Journal cover Journal topic
Atmospheric Chemistry and Physics An interactive open-access journal of the European Geosciences Union
doi:10.5194/acp-2016-888
© Author(s) 2016. This work is distributed
under the Creative Commons Attribution 3.0 License.
Research article
27 Oct 2016
Review status
A revision of this discussion paper was accepted for the journal Atmospheric Chemistry and Physics (ACP) and is expected to appear here in due course.
Comparison of Emissions Inventories of Anthropogenic Air Pollutants in China
Eri Saikawa1,2, Hankyul Kim2, Min Zhong1, Yu Zhao3, Greet Janssens-Maenhout4, Jun-ichi Kurokawa5, Zbigniew Klimont6, Fabian Wagner7, Vaishali Naik8, Larry Horowitz8, and Qiang Zhang9 1Department of Environmental Sciences, Emory University, Atlanta, GA
2Rollins School of Public Health, Emory University, Atlanta, GA
3School of the Environment, Nanjing University, Nanjing, China
4European Commission, Joint Research Centre, Directorate of Energy, Transport and Climate, Via Fermi, 2749, 21027 Ispra (VA), Italy
5Asia Center for Air Pollution Research, 1182 Sowa, Nishi-ku, Niigata, Niigata, 950-2144, Japan
6International Institute for Applied Systems Analysis, Laxenburg, Austria
7Andlinger Center for Energy and the Environment, Princeton University, Princeton, NJ
8NOAA Geophysical Fluid Dynamics Laboratory, Princeton, NJ, USA
9Center for Earth System Science, Tsinghua University, Beijing, China
Abstract. Anthropogenic air pollutant emissions have been increasing rapidly in China. Modelers use emissions inventories to assess temporal and spatial distribution of these emissions to estimate their impacts on regional and global air quality. However, large uncertainties exist in emissions estimates and assessing discrepancies in these inventories is essential for better understanding of the trends in air pollution over China. We compare five different emissions inventories estimating emissions of carbon monoxide (CO), nitrogen oxides (NOx), sulfur dioxide (SO2), particulate matter with an aerodynamic diameter of 10 um or less (PM10) from China. The emissions inventories analyzed in this paper include Regional Emissions inventory in ASia v2.1 (REAS); Multi-resolution Emission Inventory for China (MEIC); Emission Database for Global Atmospheric Research v4.2 (EDGAR); the inventory by Yu Zhao (ZHAO); and the Greenhouse Gas and Air Pollution Interactions and Synergies (GAINS). We focus on the period between 2000 and 2008 during which the Chinese economic activities have more than doubled. In addition to the national total, we also analyzed emissions from four source sectors (industry, transportation, power, and residential) and within seven regions in China (East, North, Northeast, Central, Southwest, Northwest, and South) and found that large disagreements (~ seven fold) exist among the five inventories at disaggregated levels. These discrepancies lead to differences of 67 ug/m3, 15 ppbv, and 470 ppbv for monthly mean PM10, O3, and CO, respectively, in modelled regional concentrations in China. We also find that MEIC inventory emissions estimates create a VOC-limited environment that produces much lower O3 mixing ratio in the East and Central China compared to the simulations using REAS and EDGAR estimates. Our results illustrate that a better understanding of Chinese emissions at more disaggregated levels is essential for finding an effective mitigation measure for reducing national and regional air pollution in China.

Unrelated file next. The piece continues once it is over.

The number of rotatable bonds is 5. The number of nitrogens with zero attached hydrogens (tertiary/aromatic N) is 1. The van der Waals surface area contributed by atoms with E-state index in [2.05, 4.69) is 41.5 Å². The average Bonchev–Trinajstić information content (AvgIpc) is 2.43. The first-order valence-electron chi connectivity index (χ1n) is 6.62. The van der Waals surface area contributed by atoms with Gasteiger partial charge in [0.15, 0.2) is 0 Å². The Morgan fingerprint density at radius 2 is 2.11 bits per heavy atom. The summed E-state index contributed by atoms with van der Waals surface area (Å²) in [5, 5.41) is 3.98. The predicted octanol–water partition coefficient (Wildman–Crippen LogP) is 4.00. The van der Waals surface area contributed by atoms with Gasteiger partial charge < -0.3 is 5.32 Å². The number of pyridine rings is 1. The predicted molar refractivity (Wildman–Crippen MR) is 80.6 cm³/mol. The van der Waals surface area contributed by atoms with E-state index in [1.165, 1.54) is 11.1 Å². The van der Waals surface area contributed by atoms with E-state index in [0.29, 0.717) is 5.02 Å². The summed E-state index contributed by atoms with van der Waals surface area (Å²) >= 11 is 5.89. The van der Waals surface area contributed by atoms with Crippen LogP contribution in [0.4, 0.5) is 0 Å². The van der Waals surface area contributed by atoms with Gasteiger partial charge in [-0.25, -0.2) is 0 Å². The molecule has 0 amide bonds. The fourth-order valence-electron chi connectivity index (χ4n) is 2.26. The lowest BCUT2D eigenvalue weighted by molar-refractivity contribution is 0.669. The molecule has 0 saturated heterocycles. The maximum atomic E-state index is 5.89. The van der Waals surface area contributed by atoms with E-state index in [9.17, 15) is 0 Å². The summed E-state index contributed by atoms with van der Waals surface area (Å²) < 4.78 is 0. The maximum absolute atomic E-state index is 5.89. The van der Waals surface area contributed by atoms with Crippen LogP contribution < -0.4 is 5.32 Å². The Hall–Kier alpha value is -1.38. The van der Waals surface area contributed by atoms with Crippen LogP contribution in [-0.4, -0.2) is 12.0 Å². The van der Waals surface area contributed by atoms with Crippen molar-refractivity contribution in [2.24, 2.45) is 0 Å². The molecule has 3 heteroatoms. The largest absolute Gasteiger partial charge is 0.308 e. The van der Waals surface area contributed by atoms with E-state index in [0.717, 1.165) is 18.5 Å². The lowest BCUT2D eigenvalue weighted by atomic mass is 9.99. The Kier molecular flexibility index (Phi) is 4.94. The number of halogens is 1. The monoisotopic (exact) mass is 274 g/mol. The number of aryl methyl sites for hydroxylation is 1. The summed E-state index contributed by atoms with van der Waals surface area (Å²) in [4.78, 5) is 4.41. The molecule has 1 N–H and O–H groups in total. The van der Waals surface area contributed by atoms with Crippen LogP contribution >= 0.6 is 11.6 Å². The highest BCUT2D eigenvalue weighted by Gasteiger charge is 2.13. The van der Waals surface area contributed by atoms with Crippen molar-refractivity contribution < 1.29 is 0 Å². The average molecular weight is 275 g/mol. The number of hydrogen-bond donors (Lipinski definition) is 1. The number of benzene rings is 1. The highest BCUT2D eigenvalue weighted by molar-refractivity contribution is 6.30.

Citation: Saikawa, E., Kim, H., Zhong, M., Zhao, Y., Janssens-Maenhout, G., Kurokawa, J.-I., Klimont, Z., Wagner, F., Naik, V., Horowitz, L., and Zhang, Q.: Comparison of Emissions Inventories of Anthropogenic Air Pollutants in China, Atmos. Chem. Phys. Discuss., doi:10.5194/acp-2016-888, in review, 2016.
Eri Saikawa et al.
Eri Saikawa et al.
Eri Saikawa et al.

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Short summary
We analyze discrepancies in five existing air pollutant emissions inventories to better understand air pollution trends in China. We find large disagreements when we analyze emissions from four source sectors (industry, transportation, power, and residential) and within seven regions (East, North, Northeast, Central, Southwest, Northwest, and South). Such discrepancies have a significant impact on regional air quality estimates and a better understanding of Chinese emissions is essential.
We analyze discrepancies in five existing air pollutant emissions inventories to better...
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